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I have a friend who's tried to commit suicide a couple of times. He works at a fast food franchise that insists on scheduling him during the only time he can go visit with a counselor.

I know FMLA only requires places with 50 or more employees - do franchises bypass this requirement? And if not, does the FMLA protect visits for mental health reasons?

We're in Arkansas if that makes any difference.

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Arkansas does not appear to have its own version of the FMLA. Whether or not the FMLA applies to your friend's employer is a complex question related to other local businesses that may or may not be integrated with the franchise within which he works. It would require the knowledge of a local labor attorney and knowledge of the business structure of the franchisee to make a determination.

The Family and Medical Leave Act (FMLA - Department of Labor site) applies to employers with 50 or more employees within 75 miles of the employee's worksite.

Generally, franchise operations are independent businesses and the individual business would need to meet the employee count threshold for its employees to be covered.

However, there is the concept of an "integrated employer." The Labor Department sometimes groups smaller businesses as an integrated employer and this will cause the FMLA to apply to seemingly independent businesses with fewer than 50 employees.

The Department of Labor Wage and Hour Division lays out four factors to determine if the businesses are integrated:

  1. interrelation of operations, i.e., common offices, common record keeping, shared bank accounts and equipment;
  2. common management, common directors and boards;
  3. centralized control of labor relations and personnel, i.e., hire and fire employees; and,
  4. common ownership and financial control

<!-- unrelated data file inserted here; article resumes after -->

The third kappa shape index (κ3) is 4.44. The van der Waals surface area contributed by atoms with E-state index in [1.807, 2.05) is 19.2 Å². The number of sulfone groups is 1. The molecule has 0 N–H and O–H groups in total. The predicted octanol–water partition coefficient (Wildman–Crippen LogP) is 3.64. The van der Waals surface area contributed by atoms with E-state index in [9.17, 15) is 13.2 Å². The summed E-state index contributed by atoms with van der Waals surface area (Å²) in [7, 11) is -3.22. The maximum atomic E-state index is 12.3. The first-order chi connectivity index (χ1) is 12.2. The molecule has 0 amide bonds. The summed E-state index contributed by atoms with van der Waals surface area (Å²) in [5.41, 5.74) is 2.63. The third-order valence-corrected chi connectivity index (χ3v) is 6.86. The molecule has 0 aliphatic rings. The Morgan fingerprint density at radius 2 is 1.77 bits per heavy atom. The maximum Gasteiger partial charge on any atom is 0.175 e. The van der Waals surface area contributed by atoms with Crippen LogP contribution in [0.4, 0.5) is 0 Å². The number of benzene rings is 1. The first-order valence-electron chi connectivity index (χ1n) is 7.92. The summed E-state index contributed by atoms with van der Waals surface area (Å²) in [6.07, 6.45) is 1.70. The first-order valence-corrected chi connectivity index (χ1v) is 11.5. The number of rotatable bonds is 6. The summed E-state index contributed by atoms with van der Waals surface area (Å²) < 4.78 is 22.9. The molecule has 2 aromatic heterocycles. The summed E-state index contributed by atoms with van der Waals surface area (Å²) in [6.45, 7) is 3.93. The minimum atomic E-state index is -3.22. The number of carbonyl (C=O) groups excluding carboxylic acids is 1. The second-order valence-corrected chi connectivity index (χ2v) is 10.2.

They further state:

A determination of whether or not separate entities are an integrated employer is not determined by the application of any single criterion, but rather the entire relationship is to be reviewed in its totality. All four criteria need not be present in all cases, but the Equal Employment Opportunity Commission, which administers the Civil Rights Act, considers the first three criteria to be the most important, with centralized control of labor relations to be most critical of these three.

A fast food franchise would not be subject to FMLA regulations because the franchisor is a large company. However, many fast food franchises are part of larger, local businesses such as restaurant groups that may be subject to the regulations.

An example of this would be Christopher Harold who owned Sofono, Inc, a company established to own three Domino's Pizza franchises. In Cousin v. Sofono, an employee sued to recognize that the FMLA applied to these businesses because they were an "integrated employer." There is an article in Business Management Daily that discusses the case and the appeal of the case can be found here.

Whether or not the fast food franchise where your friend works would qualify as an integrated employer with other fast food franchises is subject to an examination of the business structure of the individual employers. If the franchise is truly a stand-alone business with fewer than 50 employees then the FMLA would not apply. In the case of the Domino's pizza franchise they were deemed to be integrated because they were the same franchise licensees of the same franchisor (Domino's) and they had a common workers' comp policy.

Do be aware that the 50 employee limit is not a permanent employee threshold. From The Employer's Guide to The Family and Medical Leave Act:

A private-sector employer is covered by the FMLA if it employs 50 or more employees in 20 or more workweeks in the current or previous calendar year.

The example they give in the guide is an employer that hires temporary, seasonal workers causing the employer to qualify under FMLA.

The integrated employer test and how to count employees can be found in the regulations regarding FMLA.

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